On Thursday, the Supreme Court refused to grant relief in a petition challenging Rohingya refugees' detention in Jammu and deporting them back to their parent country Myanmar. The Court stated that it is not possible to grant the interim relief prayed for. However, it is made clear that the Rohingyas in Jammu, on whose behalf the application has been moved, shall not be deported unless the procedure prescribed for such deportation is followed.
The Court has refused to order the release of nearly 150 Rohingyas detained in the holding centres in Jammu and allowed their deportation to their parent country as per the procedure of law. A bench comprising Chief Justice SA Bobde, Justices AS Bopanna and V Ramasubramanian passed the order in an application moved by Mohammad Salimullah in the Public Interest Litigation petition filed by him for the protection of Rohingyas.
Right not to be deported ancillary to Article 19(1)(e). In the short 6-page order, the SC observed that the right not to be deported is ancillary to the right to reside or settle in any part of the territory, which is guaranteed under Article 19(1)(e) of the Constitution(a right available only to citizens).
The Court also noted that India was not a party to the Refugee Convention. The Court further said that it could not comment upon the current happenings in Myanmar.
During the hearing held on March 23, Advocate Prashant Bhushan, appearing for the applicant, had referred to the order passed by the International Court of Justice last year to highlight that Rohingyas faced a genocidal threat there. He also pointed out that Myanmar is governed by a Military government, which came into power. Therefore, sending Rohingyas, who had faced atrocities from the army even during the civilian rule, back to Myanmar when it is under a Military junta will endanger them. He had also placed reliance on the principle of non-refoulment, which forbids a refugee's expulsion if there is a clear and certain danger of life in the origin country. Solicitor General Tushar Mehta had opposed the application on behalf of the Union Government. The SG said that a similar application concerning Rohingyas in Assam was dismissed in 2018 and that the petitioner had suppressed that fact in the present application. The top law officer of the Union also submitted that deportation is done following the procedure established by law, and hence it cannot be held to be violative of the right to life under Article 21 of the Constitution. The SG also disputed that Rohingya detainees were refugees and called them "illegal migrants". "India cannot be a capital for all illegal migrants of the world", the SG added. Senior Advocate Harish Salve, intervening on behalf of the J&K administration, argued that the principle of non-refoulment was not binding on the Indian Government as it has not signed the international treaties propounding the said principle. During the hearing, the CJI made oral observations acknowledging Rohingyas' threat in Myanmar but added that the Court could not do anything about it. The CJI said that possibly that is the fear that they will be slaughtered if they go back to Myanmar, but we cannot control all that. He further added that we are not called upon to condemn or condone genocide, and we are certain that there should be no genocide on earth.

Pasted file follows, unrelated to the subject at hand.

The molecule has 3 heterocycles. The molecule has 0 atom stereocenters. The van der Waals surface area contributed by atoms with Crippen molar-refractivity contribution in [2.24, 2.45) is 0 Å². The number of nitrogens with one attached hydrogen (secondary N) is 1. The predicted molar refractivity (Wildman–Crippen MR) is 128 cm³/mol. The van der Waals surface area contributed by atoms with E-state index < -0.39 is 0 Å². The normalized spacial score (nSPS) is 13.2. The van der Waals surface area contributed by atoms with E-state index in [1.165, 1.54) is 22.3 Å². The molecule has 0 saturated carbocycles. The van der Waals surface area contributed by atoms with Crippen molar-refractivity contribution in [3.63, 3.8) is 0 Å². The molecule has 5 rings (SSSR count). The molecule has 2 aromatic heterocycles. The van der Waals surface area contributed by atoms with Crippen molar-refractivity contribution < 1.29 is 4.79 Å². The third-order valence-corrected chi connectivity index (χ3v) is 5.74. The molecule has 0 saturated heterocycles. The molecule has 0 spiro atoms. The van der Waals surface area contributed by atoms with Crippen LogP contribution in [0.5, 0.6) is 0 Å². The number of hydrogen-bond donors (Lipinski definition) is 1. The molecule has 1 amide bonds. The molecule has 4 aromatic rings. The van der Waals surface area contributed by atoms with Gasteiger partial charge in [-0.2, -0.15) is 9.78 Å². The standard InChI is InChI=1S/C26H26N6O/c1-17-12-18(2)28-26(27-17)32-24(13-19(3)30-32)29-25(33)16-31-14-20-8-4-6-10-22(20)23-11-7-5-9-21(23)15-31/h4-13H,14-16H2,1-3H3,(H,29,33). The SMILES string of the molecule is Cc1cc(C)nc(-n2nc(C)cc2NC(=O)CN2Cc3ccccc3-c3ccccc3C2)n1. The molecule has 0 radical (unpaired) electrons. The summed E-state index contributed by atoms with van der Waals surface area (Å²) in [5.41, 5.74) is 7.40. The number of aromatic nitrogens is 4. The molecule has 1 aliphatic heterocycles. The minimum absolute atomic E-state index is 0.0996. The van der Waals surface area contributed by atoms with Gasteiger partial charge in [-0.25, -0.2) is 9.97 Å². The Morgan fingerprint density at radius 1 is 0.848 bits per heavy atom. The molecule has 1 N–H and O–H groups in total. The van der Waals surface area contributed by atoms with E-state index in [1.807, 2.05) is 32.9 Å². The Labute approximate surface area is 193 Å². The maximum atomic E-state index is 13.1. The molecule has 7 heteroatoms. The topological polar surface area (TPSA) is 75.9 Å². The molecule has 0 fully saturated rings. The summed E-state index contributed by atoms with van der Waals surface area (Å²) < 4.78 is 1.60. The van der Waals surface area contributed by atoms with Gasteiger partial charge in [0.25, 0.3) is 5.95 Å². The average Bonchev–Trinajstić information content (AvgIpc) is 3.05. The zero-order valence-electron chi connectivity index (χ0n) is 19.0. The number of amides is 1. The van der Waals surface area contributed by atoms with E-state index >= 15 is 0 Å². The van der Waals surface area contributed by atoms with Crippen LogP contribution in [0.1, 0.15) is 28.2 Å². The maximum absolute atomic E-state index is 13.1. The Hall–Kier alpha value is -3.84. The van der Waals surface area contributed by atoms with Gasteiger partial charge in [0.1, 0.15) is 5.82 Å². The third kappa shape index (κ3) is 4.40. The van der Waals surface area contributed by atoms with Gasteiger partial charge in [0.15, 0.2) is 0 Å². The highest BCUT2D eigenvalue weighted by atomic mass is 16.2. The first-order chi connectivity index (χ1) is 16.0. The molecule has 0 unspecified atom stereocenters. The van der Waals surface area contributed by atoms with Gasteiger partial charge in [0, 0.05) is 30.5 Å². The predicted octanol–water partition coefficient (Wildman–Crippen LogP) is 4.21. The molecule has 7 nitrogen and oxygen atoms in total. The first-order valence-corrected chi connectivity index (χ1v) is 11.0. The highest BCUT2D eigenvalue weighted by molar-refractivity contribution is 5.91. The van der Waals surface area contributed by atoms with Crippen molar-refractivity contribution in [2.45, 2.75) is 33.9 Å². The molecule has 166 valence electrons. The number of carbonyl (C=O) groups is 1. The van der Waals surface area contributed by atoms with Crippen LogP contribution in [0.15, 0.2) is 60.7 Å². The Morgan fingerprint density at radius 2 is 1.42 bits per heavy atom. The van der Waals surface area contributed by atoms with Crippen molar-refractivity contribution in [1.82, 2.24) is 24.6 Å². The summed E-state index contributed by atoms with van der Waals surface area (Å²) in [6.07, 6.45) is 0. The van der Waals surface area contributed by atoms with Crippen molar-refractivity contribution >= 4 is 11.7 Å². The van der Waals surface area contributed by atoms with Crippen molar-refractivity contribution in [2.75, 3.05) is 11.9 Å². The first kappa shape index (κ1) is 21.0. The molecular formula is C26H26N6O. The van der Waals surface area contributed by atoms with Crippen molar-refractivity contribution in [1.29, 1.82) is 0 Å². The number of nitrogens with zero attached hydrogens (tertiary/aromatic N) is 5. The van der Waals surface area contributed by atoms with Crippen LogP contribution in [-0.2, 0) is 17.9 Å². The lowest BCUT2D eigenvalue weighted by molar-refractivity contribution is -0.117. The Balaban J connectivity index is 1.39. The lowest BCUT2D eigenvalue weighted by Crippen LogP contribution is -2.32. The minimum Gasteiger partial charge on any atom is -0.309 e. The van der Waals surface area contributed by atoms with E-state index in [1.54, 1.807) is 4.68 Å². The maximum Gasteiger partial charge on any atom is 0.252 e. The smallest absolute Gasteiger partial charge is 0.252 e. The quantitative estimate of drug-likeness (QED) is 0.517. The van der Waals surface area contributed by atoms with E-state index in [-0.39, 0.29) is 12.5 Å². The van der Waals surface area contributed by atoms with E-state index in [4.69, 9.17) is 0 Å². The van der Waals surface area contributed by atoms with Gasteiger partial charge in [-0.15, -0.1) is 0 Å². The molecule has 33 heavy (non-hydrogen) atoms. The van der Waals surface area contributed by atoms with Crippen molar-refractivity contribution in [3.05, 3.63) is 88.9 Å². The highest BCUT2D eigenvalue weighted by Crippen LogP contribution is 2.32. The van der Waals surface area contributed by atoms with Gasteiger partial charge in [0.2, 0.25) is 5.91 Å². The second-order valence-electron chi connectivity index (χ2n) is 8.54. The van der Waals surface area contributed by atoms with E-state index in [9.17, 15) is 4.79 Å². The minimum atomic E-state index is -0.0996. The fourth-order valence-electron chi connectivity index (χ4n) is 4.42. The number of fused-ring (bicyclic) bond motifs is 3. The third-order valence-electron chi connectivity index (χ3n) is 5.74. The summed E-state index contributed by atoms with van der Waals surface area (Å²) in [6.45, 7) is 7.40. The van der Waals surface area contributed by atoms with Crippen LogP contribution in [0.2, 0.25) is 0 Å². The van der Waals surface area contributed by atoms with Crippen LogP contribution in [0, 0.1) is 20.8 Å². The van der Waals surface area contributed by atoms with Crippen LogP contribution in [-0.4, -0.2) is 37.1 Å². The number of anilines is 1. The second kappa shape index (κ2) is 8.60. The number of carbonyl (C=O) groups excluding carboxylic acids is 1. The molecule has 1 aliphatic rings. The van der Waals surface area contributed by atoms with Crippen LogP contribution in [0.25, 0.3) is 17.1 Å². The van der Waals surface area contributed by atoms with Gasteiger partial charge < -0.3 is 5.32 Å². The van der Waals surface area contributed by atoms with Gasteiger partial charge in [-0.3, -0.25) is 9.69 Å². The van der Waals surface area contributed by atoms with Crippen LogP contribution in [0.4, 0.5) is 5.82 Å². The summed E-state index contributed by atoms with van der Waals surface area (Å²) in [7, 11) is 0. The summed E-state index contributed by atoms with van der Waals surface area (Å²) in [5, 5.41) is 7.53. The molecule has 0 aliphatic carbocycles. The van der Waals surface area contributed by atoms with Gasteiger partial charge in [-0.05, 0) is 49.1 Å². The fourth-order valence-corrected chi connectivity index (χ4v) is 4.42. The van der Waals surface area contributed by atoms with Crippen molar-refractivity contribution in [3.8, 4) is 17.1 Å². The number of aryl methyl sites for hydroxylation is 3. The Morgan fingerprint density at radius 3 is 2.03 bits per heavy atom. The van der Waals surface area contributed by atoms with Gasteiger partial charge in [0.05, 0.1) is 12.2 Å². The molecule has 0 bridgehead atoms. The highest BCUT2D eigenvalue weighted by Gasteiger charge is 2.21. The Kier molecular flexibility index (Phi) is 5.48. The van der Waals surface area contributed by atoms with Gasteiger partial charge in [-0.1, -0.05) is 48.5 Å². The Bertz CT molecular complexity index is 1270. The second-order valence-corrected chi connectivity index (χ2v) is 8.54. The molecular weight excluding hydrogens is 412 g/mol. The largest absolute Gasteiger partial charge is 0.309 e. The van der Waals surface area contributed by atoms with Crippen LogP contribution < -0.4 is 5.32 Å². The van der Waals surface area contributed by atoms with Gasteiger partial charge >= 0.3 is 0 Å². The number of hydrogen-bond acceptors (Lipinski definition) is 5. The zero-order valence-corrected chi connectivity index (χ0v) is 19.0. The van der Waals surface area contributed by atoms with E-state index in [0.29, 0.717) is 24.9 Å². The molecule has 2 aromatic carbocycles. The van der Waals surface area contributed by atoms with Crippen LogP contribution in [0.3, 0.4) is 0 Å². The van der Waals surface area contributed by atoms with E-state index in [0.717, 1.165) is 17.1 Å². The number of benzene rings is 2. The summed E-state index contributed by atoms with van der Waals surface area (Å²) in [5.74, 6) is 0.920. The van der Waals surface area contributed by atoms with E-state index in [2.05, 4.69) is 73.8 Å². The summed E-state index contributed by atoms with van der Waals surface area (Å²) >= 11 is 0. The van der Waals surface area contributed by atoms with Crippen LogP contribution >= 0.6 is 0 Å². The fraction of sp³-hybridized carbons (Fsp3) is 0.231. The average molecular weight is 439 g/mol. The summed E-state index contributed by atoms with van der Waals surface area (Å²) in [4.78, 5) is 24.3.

Case Title: Mohammad Salimullah and Another versus Union of India and others
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